but such as were guilty and hateful; such that their everlasting

destruction would be to the glory of God's justice. Christ died

to save us, not in our sins, but from our sins; and we were yet

sinners when he died for us. Nay, the carnal mind is not only an

enemy to God, but enmity itself, chap. #8:7; Col 1:21|. But God

designed to deliver from sin, and to work a great change. While

the sinful state continues, God loathes the sinner, and the

sinner loathes God, #Zec 11:8|. And that for such as these

Christ should die, is a mystery; no other such an instance of

love is known, so that it may well be the employment of eternity

to adore and wonder at it. Again; what idea had the apostle when

he supposed the case of some one dying for a righteous man? And

yet he only put it as a thing that might be. Was it not the

undergoing this suffering, that the person intended to be

benefitted might be released therefrom? But from what are

believers in Christ released by his death? Not from bodily

death; for that they all do and must endure. The evil, from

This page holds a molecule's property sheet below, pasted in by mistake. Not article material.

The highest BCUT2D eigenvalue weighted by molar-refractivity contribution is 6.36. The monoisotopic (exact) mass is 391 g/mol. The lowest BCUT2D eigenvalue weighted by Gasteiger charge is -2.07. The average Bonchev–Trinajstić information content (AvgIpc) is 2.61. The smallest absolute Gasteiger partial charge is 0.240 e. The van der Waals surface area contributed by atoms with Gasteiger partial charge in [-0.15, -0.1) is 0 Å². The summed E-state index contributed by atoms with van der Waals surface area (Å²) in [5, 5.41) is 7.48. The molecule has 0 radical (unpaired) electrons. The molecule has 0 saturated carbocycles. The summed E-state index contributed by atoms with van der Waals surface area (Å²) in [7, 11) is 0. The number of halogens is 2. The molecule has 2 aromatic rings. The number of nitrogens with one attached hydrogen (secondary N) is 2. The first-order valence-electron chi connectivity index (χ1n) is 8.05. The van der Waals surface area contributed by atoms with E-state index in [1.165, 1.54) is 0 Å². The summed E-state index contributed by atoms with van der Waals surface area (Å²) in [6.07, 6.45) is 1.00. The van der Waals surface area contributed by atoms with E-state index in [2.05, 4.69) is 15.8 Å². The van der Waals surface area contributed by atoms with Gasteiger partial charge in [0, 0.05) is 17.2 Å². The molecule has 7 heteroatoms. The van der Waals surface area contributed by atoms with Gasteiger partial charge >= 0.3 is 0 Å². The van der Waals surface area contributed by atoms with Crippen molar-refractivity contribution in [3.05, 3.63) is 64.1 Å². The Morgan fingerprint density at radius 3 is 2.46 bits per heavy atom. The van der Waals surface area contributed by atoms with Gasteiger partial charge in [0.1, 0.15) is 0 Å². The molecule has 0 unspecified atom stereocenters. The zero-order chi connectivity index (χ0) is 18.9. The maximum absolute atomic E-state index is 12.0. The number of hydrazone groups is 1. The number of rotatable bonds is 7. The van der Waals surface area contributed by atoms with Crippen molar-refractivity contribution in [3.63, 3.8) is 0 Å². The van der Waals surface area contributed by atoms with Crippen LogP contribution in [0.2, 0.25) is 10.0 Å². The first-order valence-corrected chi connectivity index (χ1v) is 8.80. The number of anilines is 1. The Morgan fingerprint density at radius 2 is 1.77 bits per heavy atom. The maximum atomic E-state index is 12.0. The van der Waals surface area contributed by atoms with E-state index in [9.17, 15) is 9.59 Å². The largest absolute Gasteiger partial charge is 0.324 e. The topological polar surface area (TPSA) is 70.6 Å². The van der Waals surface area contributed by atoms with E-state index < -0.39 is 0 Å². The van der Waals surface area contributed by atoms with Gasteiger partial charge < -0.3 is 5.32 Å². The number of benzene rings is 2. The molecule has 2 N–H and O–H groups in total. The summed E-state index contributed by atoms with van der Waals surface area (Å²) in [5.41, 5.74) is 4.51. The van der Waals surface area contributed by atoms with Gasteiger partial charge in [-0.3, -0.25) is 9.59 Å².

which the deliverance could be effected only in this astonishing

manner, must be more dreadful than natural death. There is no

evil, to which the argument can be applied, except that which

the apostle actually affirms, sin, and wrath, the punishment of

sin, determined by the unerring justice of God. And if, by

Divine grace, they were thus brought to repent, and to believe

in Christ, and thus were justified by the price of his

bloodshedding, and by faith in that atonement, much more through

Him who died for them and rose again, would they be kept from

falling under the power of sin and Satan, or departing finally

from him. The living Lord of all, will complete the purpose of

his dying love, by saving all true believers to the uttermost.

Having such a pledge of salvation in the love of God through